**Video Transcript Below**
The sex comedy is a genre which has developed and evolved with the passage of time. The sex comedies of the fifties stand apart from those of the 1970s and even those of the 1990s. While the movies can seem like throwaway comedies, a deep dive into some of these films show them to be a surprising cultural snapshot of their respective eras, giving a peak at not only sexual and gender roles of the period but also the larger cultural views of sex in society.
Boys Night Out follows four, married, white collar suburban businessmen who all chip in to rent a bachelor pad in the city as a break from the hum drum nature of their humdrum, suburban married lives. However, they get more than they accounted for when they lease the apartment out to the sultry Cathy. However, while on surface she’s the image of the the girl they want living there, nothing is ever that easy. It turns out she’s a graduate student who just so happens to be studying the sexuality is the suburban male. The movie stars James Garner, Howard Morris, Howard Duff, Tony Randall and Kim Novak to name a few. Michael Gordon directs the film from a script by Ira Wallach.
Boys Night Out hit theaters in 1962 and a sex comedy like this is very much a product of the specific time in United States history– as it is commonly depicted in popular culture.
In the years following World War II, the culture surrounding sex began to change in earnest. This can be tied to a variety of factors, from the fast entry to the workplace many women experienced on the home front to the stress and reality that men were facing on the battlefronts in Europe, Asia and on the Pacific. Ultimately, as the war came to an end in 1945 and things were supposed to return to normal, the innocence which defined the years before the war had started to shift. After the traumatic events of the war, people weren’t in the same place that they were in 1941, setting the course for the changes which would define society in the following decades.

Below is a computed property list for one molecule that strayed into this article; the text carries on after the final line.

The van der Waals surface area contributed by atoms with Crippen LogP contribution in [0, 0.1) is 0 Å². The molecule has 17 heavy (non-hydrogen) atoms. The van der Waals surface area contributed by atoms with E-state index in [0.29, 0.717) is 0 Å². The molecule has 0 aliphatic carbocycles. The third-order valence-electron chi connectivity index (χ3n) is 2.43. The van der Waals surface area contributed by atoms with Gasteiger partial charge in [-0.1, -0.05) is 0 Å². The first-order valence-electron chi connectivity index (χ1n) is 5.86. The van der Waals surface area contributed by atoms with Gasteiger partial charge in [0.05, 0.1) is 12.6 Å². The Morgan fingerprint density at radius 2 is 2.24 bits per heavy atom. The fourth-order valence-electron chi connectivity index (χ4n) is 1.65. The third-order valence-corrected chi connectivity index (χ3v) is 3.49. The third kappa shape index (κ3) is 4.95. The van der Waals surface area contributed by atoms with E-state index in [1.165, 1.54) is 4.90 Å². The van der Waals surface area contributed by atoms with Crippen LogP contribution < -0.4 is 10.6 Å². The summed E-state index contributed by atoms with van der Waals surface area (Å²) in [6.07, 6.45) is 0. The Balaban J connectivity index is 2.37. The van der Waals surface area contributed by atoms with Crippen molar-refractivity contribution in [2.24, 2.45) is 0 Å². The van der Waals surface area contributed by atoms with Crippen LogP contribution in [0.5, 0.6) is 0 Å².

This isn’t to say that the change was an easy one. Most of us are familiar with the depictions of mainstream culture in the 1950s. The popularized image of suburbia — very much a new idea during these years– is one which is still common place in the reruns from the TV shows which survive from this period.
One thing in the middle of the twentieth century which has long fascinated me has been the reality behind this pristine suburban ideal.
Behind the white picket fences, the 1950s and 1960s saw a growing, and really a growing presence of sex in society– even if it wasn’t quite talked about as it was in later decades.
1953 in particular was an important year in this respect. Earlier in the year, Indiana University zoologist Dr. Alfred Kinsey released his study, Sexual Behavior in the Human Female. The work is one of a number of academics working in the field of sexuality during this time from Margaret Mead to Masters and Johnson.
In December of 1953 there was another sexual cultural milestone when the first episode of Playboy hit newsstands.
This isn’t to hype the establishment of Playboy as a super feminist moment. However, what the magazine does do is bring an overall mainstreaming of female sexuality. An examination of some of the earliest centerfolds shows the models framed as the woman next door. In a culture which has vilified sex, in particular sexual women, suddenly the girl next door could be sexy.
Now that isn’t to say that these changes were accepted in popular culture. The return to normalcy following the upheaval of the way lead to a return to the accepted gender roles of the pre-war era. Men went to work and brought home the bacon while women kept house and made sure the children didn’t turn into juvenile delinquents. However, the drastic changes which occurred during the war made returning to a pre war normal impossible. These aren’t the same people who went to war, and this wasn’t the same world.
This is where Boy’s Night Out comes in. Ira Wallach’s script in particular taps into the sense of disconnect between men and women during this era in US culture. While the film on the surface very much looks like a vehicle for Garner and Novak, this isn’t simply a romance. Rather, the film is at its strongest as an ensemble piece examining these white collar, men in great flannel suits– Garner, Morris, Duff and Randall– with their wives played by Patti Paige, Janet Blair, Anne Jeffreys and mother Jesse Royce Landis.